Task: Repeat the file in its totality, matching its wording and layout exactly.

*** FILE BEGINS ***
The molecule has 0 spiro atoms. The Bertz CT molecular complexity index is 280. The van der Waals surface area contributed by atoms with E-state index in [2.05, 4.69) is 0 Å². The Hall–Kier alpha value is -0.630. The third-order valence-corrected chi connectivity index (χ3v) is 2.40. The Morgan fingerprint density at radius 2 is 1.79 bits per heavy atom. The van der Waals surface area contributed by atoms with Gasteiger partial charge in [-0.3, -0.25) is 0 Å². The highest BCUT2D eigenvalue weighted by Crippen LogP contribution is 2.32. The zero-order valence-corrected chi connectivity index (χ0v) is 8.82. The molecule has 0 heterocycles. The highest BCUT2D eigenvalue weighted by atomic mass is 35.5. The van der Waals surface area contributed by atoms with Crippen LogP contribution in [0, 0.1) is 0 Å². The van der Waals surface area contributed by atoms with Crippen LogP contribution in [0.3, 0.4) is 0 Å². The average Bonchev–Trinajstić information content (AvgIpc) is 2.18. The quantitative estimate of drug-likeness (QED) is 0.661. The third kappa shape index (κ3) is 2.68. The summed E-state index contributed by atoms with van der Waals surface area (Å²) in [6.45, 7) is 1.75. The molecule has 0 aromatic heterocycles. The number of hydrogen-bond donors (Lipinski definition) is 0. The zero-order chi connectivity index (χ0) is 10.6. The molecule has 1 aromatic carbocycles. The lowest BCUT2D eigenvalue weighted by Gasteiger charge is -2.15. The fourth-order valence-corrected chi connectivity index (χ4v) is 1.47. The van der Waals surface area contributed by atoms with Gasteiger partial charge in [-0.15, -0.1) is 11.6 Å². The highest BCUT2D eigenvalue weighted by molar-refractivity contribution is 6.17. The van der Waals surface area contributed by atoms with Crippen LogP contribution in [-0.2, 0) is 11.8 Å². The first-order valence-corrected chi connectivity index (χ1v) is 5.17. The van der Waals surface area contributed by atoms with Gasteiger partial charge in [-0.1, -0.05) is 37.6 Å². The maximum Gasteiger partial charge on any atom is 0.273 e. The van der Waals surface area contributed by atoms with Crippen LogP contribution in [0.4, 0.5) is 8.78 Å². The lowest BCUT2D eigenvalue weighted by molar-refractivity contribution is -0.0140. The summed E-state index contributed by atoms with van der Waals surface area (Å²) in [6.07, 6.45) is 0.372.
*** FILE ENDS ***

The molecule has 0 spiro atoms. The Bertz CT molecular complexity index is 280. The van der Waals surface area contributed by atoms with E-state index in [2.05, 4.69) is 0 Å². The Hall–Kier alpha value is -0.630. The third-order valence-corrected chi connectivity index (χ3v) is 2.40. The Morgan fingerprint density at radius 2 is 1.79 bits per heavy atom. The van der Waals surface area contributed by atoms with Gasteiger partial charge in [-0.3, -0.25) is 0 Å². The highest BCUT2D eigenvalue weighted by Crippen LogP contribution is 2.32. The zero-order valence-corrected chi connectivity index (χ0v) is 8.82. The molecule has 0 heterocycles. The highest BCUT2D eigenvalue weighted by atomic mass is 35.5. The van der Waals surface area contributed by atoms with Crippen LogP contribution in [0, 0.1) is 0 Å². The van der Waals surface area contributed by atoms with Crippen LogP contribution in [0.3, 0.4) is 0 Å². The average Bonchev–Trinajstić information content (AvgIpc) is 2.18. The quantitative estimate of drug-likeness (QED) is 0.661. The third kappa shape index (κ3) is 2.68. The summed E-state index contributed by atoms with van der Waals surface area (Å²) in [6.45, 7) is 1.75. The molecule has 0 aromatic heterocycles. The number of hydrogen-bond donors (Lipinski definition) is 0. The zero-order chi connectivity index (χ0) is 10.6. The molecule has 1 aromatic carbocycles. The lowest BCUT2D eigenvalue weighted by Gasteiger charge is -2.15. The fourth-order valence-corrected chi connectivity index (χ4v) is 1.47. The van der Waals surface area contributed by atoms with Gasteiger partial charge in [-0.15, -0.1) is 11.6 Å². The highest BCUT2D eigenvalue weighted by molar-refractivity contribution is 6.17. The van der Waals surface area contributed by atoms with Crippen LogP contribution in [-0.2, 0) is 11.8 Å². The first-order valence-corrected chi connectivity index (χ1v) is 5.17. The van der Waals surface area contributed by atoms with Gasteiger partial charge in [-0.1, -0.05) is 37.6 Å². The maximum Gasteiger partial charge on any atom is 0.273 e. The van der Waals surface area contributed by atoms with Crippen LogP contribution in [0.4, 0.5) is 8.78 Å². The lowest BCUT2D eigenvalue weighted by molar-refractivity contribution is -0.0140. The summed E-state index contributed by atoms with van der Waals surface area (Å²) in [6.07, 6.45) is 0.372.